Harder Than the Rest

Seattle drum and bass DJ crew 360 BPM map out the dance-floor jungle.

"A DRUM AND BASS party's energy is like no otherit's raw," says the 360 BPM DJ crew's founder, DJ Zacharia, amidst the basement haze of his colleague DJ Nitsuj's Capitol Hill production studio. After seven years of spreading Skippy-thick layers of bass across Northwest eardrums that hum well into the next day, it's a feeling he knows better than most. Watch those locked in the tantrums of one of 360's sets,whether they're a fist-pumper, a head-bobber, a half-stepper, or frantically pacing to each of the hyperspeed rhythms the crew dish out to their loyal fans, and the untainted focus and collective synchronicity of not having another thought in the world come clear.

The punk rock of club sounds, drum and bass bum's rushed Seattle's dance scene with a rabidly loyal following in the mid-'90s, and 360 were there with the sole night in the city dedicated to the sound. Consisting of DJs Zacharia (né Zach Herman), Nitsuj (Justin Carr), Maxx (Max Ridnel), and Theory (Brian Rauschenbach) by day, the crew came together at Vinylized under the management of Marcus Lalario and would eventually lay the foundation for Northwest movement. Today, only Zacharia still officially spins under the 360 BPM tag, but the scene they kick started together stands as the strongest on the West Coast. "Seattle's a perfect city for it," Theory offers as to why it still thrives here while falling off sharply elsewhere. "It's just got that grimy feel."

Though drum and bass casts a wide netartists from jazz to hip-hop to rock have tried their hand at itthe "grimy," street-level vibe sewing up the sound descends directly from early '90s U.K. breakbeat hardcore, along with dancehall ragga bass lines and roughneck MCs. 360's members come from similarly intense musical backgrounds. Zacharia dropped his duties as a lead singer and guitarist of a hardcore band in favor of the early rave scene, quickly gravitating to jungle's vigorous rhythms. Nitsuj recounts a similar story, trading his bass, amp, and role in a punk band for a pair of Technics. Theory came at it from hip-hop, which he'd passionately collected for years before finding a dance scene connection to jeep beats and rhymes. And Maxx . . . well, OK, Maxx was a model. But his U.K. citizenship bought street cred backed by the facts that he'd joined the breakbeat resistance in London long before the records jumped the Atlantic, and he was originally the only one in the crew who knew the scene's history and how to mix jungle.

For four years, the words "360 BPM" anchored every major rave flyer in the Northwestfrom 20-person basement house parties to 1,000-plus rave rooms, you'll be hard pressed to find a beat-head from Portland to Vancouver who hasn't come under their influence. When asked what split the crew, the answer comes immediately. "Egos," Zacharia and Nitsuj say in unison. "We spent four and a half years working every day," Nitsuj adds. "Living together, working together, playing together. And after a while it's like, 'I need space.'"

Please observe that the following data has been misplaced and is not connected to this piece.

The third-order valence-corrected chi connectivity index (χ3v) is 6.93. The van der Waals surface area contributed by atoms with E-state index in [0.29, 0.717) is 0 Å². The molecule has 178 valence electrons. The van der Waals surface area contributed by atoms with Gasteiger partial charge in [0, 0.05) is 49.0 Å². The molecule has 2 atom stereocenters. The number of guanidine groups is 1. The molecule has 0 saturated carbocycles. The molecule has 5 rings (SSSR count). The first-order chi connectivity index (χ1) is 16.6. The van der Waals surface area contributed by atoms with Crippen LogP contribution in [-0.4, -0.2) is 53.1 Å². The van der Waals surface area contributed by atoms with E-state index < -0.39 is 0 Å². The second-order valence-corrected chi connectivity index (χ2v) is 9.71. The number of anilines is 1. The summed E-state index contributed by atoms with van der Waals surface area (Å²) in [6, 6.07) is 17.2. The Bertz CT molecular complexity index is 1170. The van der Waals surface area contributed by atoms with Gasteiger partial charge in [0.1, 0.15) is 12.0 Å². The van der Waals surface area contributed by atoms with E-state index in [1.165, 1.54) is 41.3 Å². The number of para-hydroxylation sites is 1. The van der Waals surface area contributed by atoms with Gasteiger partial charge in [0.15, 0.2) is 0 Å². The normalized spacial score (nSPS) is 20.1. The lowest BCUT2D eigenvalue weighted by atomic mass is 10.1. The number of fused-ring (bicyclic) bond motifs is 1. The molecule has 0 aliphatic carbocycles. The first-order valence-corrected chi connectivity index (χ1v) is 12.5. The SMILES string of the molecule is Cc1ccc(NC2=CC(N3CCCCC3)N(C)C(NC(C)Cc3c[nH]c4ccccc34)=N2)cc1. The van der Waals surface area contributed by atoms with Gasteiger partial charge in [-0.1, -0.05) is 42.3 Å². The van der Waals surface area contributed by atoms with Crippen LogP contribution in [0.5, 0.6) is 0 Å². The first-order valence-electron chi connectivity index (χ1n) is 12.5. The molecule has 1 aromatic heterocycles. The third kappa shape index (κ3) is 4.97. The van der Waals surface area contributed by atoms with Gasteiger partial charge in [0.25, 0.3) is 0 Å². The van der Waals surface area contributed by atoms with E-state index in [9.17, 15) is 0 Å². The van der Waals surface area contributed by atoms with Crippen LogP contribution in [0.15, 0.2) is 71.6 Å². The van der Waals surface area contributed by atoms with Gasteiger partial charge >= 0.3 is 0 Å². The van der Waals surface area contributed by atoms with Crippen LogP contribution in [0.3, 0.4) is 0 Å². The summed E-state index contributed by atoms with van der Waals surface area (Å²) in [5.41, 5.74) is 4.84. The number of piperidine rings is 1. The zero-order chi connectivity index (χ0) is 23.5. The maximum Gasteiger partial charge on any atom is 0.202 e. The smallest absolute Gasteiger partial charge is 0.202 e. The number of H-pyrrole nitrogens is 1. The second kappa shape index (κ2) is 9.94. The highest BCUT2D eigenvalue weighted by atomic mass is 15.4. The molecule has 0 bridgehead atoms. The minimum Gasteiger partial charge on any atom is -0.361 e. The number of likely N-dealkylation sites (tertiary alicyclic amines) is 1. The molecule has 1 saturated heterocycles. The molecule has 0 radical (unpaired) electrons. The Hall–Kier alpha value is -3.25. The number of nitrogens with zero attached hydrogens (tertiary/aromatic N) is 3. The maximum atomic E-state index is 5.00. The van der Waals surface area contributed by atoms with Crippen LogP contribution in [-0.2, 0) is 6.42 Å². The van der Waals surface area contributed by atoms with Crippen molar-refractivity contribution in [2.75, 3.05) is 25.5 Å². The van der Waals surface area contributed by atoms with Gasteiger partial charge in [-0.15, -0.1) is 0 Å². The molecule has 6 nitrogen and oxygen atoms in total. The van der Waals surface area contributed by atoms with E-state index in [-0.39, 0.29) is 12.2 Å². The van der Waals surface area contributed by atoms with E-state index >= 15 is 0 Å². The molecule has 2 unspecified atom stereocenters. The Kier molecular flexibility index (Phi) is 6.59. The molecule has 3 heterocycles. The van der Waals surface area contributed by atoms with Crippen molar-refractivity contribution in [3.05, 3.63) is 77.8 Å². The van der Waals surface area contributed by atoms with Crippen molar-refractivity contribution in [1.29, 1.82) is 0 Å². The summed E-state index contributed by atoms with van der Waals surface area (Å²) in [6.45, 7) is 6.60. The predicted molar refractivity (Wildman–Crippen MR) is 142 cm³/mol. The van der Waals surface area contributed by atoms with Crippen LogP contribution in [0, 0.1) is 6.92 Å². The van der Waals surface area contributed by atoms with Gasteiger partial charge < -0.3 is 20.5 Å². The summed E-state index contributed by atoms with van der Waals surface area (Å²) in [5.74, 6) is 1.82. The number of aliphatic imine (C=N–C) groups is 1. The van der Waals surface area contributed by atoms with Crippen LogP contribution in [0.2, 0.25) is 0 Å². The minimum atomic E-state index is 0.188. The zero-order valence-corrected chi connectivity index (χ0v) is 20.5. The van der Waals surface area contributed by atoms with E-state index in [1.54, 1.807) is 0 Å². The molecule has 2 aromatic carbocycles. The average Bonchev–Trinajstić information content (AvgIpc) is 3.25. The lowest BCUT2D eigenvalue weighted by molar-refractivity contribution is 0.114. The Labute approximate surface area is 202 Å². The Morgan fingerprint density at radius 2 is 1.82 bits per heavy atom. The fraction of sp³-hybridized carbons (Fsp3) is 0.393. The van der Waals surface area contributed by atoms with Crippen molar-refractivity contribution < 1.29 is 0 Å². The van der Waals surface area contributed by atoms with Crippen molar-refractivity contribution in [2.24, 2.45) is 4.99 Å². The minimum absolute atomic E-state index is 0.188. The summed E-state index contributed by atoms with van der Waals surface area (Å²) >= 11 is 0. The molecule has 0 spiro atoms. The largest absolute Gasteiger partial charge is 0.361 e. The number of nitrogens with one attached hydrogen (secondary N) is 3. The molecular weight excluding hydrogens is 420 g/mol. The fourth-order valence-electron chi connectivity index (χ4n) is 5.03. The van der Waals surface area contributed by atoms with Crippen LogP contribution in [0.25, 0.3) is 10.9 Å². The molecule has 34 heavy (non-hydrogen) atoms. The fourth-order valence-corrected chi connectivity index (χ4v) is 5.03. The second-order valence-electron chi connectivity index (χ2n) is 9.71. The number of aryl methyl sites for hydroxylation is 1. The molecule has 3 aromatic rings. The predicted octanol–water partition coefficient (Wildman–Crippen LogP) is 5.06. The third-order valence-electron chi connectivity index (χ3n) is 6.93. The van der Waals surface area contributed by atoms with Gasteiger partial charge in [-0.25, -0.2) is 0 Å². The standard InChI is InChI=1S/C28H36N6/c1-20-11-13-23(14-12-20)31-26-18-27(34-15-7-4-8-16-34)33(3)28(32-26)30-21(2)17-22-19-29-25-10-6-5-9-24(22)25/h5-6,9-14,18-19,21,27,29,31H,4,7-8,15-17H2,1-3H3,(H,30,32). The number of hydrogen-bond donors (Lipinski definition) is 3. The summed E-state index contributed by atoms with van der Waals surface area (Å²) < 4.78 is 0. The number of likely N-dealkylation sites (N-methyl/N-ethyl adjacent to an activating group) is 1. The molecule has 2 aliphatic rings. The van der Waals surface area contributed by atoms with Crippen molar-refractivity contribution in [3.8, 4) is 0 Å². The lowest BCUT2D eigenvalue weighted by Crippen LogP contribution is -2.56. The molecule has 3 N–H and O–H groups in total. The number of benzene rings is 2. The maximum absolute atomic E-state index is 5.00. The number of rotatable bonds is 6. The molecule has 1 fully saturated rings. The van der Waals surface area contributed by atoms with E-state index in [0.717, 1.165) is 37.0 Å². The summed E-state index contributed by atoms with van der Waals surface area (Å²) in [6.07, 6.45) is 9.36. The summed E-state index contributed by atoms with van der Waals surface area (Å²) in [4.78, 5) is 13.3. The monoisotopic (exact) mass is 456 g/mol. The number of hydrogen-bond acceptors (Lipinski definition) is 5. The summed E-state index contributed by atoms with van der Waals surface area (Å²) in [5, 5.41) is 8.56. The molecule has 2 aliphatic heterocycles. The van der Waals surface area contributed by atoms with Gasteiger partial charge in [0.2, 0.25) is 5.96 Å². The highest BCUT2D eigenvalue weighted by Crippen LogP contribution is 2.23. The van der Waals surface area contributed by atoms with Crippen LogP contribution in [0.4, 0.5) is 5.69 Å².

FUELED BY A ferociously competitive culture that ranked DJs by who slammed the hardest, most freshly pressed vinyl (or "dub plates"), drum and bass spiraled into a battle for bragging rights through tracks that seethed testosterone. 360 steamed into the train wreck without skipping a beat. "I'm always for the dark stuff, and I'll always tend to go that direction," Zacharia mentioned a couple years back. "If you can't hang with the dark stuff, then you shouldn't be there at all."

The blowup was predictably ugly, but now is a different story. "It's not like it used to be," Nitsuj says of 360 and the scene's retreat to its original underground footing, "but I'm more focused when I'm up there now. It's weirdI thought I knew a lot before, but I didn't really know anything."

With Maxx back in England and Theory concentrating on old-school hip-hop and his artist management company, Graylife, Zacharia and Nitsuj's current DJ sets show a more humbled, professional maturity. "I definitely don't play as hard as I used to consistently [from beginning to end of a set]," Zacharia admits, though that's tough to believe unless you'd seen him strain NAF's stacks in the past. "I've learned to play the crowd, as opposed to three years ago when I was just playing the new records that I wanted to hear."

It's his last claim that's most important, the line of demarcation between memorable DJs and an uninspired face with a box of white labels: If you're going to drop someone else's beats for a living, you'd better bring something of your own to the table. The tight-knit family vibe of 360's high-octane anniversary parties hit this dead on.

360 BPM's Seven-Year anniversary show features Friction, Slantooth, Demo, Nitsuj, Zacharia, and MC Dino. Call 206-600-6015 for more information.

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